CACTUS Requests Basic Information to Be Made Available to Public about Community TV

Since the notice of the CRTC policy review of the community TV sector was posted on October 22nd, CACTUS has been trying to stimulate genuine debate about the future of the sector that would include input from a broad cross-section of Canadians.

The two major stumbling block have been:

1) The lack of information in the public notice itself. All it says about the current community TV channels on cable is that there are 139 in the country: nothing about where they are, who runs them, nor how much access programming they do.

CACTUS has now submitted six different Access to Information request trying to find out whether the sector is living up to its current policy mandate. The CRTC required cable operators to keep logs of the number of hours of access programming that they do, the titles of the programs, and the names of parties provided access, to enable the Commission to monitor performance. We were therefore surprised that none of this information had been offered in the public notice, but even more surprised when the CRTC informed us that since 1990, it has never once asked cable operators to see this information. We were puzzled, as we had heard anecdotally that various cable companies had been audited over the years for compliance.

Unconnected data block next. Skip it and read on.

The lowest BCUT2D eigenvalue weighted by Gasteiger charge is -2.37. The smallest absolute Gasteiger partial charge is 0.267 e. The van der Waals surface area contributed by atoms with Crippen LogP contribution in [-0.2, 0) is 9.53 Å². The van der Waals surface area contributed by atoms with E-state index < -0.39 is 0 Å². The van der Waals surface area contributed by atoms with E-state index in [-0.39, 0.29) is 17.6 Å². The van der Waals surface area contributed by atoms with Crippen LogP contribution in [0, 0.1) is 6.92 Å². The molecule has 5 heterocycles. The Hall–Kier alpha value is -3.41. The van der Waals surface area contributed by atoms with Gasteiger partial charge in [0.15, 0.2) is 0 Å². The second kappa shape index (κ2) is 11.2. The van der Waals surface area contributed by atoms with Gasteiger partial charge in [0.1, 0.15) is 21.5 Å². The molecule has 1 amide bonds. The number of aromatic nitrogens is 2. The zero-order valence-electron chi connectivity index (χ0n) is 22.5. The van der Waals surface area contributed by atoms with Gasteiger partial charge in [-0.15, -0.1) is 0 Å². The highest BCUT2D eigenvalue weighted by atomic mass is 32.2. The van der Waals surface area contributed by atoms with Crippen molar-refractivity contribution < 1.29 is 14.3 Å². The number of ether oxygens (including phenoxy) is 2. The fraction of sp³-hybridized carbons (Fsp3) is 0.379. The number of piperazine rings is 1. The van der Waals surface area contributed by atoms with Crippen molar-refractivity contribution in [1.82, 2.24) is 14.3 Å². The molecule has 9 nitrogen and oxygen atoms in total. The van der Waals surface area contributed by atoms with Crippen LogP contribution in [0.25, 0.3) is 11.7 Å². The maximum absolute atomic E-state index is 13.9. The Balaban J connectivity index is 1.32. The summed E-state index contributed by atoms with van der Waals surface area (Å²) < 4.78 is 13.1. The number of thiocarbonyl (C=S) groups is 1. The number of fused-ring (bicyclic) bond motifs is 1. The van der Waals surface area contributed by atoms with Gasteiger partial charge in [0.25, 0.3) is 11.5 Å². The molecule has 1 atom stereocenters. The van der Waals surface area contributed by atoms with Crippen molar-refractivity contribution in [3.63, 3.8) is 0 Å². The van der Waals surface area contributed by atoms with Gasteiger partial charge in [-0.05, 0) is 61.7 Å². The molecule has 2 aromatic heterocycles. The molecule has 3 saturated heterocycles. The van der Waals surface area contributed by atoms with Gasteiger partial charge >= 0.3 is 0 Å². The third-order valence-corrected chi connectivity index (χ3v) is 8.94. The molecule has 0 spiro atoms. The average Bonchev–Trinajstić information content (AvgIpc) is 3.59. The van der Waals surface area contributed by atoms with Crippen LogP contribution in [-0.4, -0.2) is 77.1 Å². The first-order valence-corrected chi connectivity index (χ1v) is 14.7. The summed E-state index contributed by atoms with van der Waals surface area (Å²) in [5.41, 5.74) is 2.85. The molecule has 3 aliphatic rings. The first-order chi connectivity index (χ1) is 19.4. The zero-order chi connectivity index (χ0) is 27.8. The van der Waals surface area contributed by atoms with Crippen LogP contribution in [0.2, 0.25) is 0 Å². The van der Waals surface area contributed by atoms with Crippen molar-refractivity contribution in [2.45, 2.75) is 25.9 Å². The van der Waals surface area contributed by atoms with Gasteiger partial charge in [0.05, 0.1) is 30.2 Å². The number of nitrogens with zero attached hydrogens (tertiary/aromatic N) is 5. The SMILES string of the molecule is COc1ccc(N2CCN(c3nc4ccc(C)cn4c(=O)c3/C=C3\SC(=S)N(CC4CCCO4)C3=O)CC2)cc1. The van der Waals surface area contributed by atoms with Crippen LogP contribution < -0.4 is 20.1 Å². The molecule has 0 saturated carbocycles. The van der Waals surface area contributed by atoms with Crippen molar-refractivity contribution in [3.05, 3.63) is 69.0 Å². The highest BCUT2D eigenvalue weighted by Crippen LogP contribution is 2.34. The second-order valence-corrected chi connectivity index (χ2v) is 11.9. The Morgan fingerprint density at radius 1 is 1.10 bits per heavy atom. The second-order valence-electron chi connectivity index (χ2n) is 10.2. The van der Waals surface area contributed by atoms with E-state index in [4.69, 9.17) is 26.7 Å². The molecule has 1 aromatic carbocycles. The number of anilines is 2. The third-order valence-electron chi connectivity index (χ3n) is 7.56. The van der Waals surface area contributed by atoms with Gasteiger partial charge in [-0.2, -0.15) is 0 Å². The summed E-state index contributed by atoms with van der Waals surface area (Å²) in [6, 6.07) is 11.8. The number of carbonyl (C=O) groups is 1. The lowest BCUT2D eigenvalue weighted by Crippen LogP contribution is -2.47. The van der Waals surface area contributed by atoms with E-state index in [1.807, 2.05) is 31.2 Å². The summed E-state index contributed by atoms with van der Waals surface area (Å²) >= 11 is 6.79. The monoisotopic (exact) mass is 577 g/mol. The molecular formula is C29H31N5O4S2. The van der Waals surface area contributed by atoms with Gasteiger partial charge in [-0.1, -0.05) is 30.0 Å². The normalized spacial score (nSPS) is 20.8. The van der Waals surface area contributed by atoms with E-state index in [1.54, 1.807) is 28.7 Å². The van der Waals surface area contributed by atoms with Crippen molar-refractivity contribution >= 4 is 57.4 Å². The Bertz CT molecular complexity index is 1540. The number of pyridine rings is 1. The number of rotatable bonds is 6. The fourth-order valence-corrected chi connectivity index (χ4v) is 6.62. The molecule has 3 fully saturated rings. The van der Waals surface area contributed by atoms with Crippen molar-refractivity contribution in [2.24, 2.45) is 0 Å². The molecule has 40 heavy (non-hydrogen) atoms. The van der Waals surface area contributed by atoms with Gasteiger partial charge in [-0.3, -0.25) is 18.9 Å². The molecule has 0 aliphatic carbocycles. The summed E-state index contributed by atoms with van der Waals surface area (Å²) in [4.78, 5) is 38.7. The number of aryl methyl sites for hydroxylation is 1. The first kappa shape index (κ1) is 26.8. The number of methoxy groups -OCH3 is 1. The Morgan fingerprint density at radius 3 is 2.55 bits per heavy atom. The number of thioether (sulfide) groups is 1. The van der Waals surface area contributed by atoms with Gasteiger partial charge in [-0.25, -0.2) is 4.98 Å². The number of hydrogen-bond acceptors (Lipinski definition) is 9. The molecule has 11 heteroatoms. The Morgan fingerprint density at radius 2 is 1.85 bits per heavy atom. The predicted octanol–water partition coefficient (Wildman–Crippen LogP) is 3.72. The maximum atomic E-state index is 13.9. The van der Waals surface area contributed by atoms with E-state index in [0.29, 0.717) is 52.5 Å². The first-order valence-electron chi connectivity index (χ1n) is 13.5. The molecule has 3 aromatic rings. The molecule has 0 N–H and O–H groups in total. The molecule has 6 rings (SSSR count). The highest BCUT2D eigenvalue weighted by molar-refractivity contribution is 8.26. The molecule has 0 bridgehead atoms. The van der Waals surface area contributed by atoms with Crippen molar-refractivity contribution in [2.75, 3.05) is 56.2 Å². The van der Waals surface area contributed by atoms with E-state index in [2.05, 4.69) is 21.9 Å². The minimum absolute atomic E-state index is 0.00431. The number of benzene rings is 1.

Since cable companies are required to keep these logs for 12 months, our latest request to the CRTC is that they ask for these most recent logs to be made available before the hearings, to enabel Canadians to objectively assess whether the goals of the community TV policy as stated in public notice 2009-661 are being met. We are still waiting to hear.

2) The failure of publicity for the hearings themselves. We wrote and requested the CRTC four times to ask that community channels themselves be required to run neutral notices to inform the public that the review is going on. We finally found out that the CRTC had passed on our request to cable companies, but only Rogers replied. Unfortunately, Rogers' proposed wording for this notice is highly prejudicial. It does not refer to the channel's access mandate, and repeatedly refers to the channel as "Rogers TV", as if it is part of Rogers' business brand, rather than a public service.

As neither of these issues has been addressed, we remain deeply concerned that most Canadians will not have the information they need to participate meaningfully in hearings that will decide the future of the one part of broadcasting system over which they are meant to have direct input and control.